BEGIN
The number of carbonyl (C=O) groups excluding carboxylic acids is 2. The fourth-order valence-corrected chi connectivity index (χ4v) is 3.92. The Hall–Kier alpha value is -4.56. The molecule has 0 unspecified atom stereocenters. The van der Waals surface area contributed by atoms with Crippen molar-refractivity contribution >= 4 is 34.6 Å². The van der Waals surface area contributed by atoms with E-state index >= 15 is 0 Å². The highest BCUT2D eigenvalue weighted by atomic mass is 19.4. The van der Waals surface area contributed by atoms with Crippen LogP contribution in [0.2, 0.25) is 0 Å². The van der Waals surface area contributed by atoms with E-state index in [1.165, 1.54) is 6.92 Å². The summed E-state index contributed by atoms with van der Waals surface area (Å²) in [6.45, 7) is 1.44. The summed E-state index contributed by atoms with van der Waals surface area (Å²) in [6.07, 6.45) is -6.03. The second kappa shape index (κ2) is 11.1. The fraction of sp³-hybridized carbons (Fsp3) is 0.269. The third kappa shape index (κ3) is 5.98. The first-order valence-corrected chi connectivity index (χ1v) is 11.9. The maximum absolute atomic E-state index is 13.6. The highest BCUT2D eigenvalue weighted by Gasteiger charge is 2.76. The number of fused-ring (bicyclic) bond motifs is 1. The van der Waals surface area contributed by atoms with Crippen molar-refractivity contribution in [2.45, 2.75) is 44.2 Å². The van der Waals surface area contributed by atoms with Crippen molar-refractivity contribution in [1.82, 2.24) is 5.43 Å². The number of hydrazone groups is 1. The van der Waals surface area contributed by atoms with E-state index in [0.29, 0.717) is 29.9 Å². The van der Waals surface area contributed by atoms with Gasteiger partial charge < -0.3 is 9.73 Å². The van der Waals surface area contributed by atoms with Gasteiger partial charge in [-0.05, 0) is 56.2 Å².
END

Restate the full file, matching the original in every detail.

The number of carbonyl (C=O) groups excluding carboxylic acids is 2. The fourth-order valence-corrected chi connectivity index (χ4v) is 3.92. The Hall–Kier alpha value is -4.56. The molecule has 0 unspecified atom stereocenters. The van der Waals surface area contributed by atoms with Crippen molar-refractivity contribution >= 4 is 34.6 Å². The van der Waals surface area contributed by atoms with E-state index >= 15 is 0 Å². The highest BCUT2D eigenvalue weighted by atomic mass is 19.4. The van der Waals surface area contributed by atoms with Crippen LogP contribution in [0.2, 0.25) is 0 Å². The van der Waals surface area contributed by atoms with E-state index in [1.165, 1.54) is 6.92 Å². The summed E-state index contributed by atoms with van der Waals surface area (Å²) in [6.45, 7) is 1.44. The summed E-state index contributed by atoms with van der Waals surface area (Å²) in [6.07, 6.45) is -6.03. The second kappa shape index (κ2) is 11.1. The fraction of sp³-hybridized carbons (Fsp3) is 0.269. The third kappa shape index (κ3) is 5.98. The first-order valence-corrected chi connectivity index (χ1v) is 11.9. The maximum absolute atomic E-state index is 13.6. The highest BCUT2D eigenvalue weighted by Gasteiger charge is 2.76. The number of fused-ring (bicyclic) bond motifs is 1. The van der Waals surface area contributed by atoms with Crippen molar-refractivity contribution in [2.45, 2.75) is 44.2 Å². The van der Waals surface area contributed by atoms with Crippen molar-refractivity contribution in [1.82, 2.24) is 5.43 Å². The number of hydrazone groups is 1. The van der Waals surface area contributed by atoms with E-state index in [0.29, 0.717) is 29.9 Å². The van der Waals surface area contributed by atoms with Gasteiger partial charge < -0.3 is 9.73 Å². The van der Waals surface area contributed by atoms with Gasteiger partial charge in [-0.05, 0) is 56.2 Å².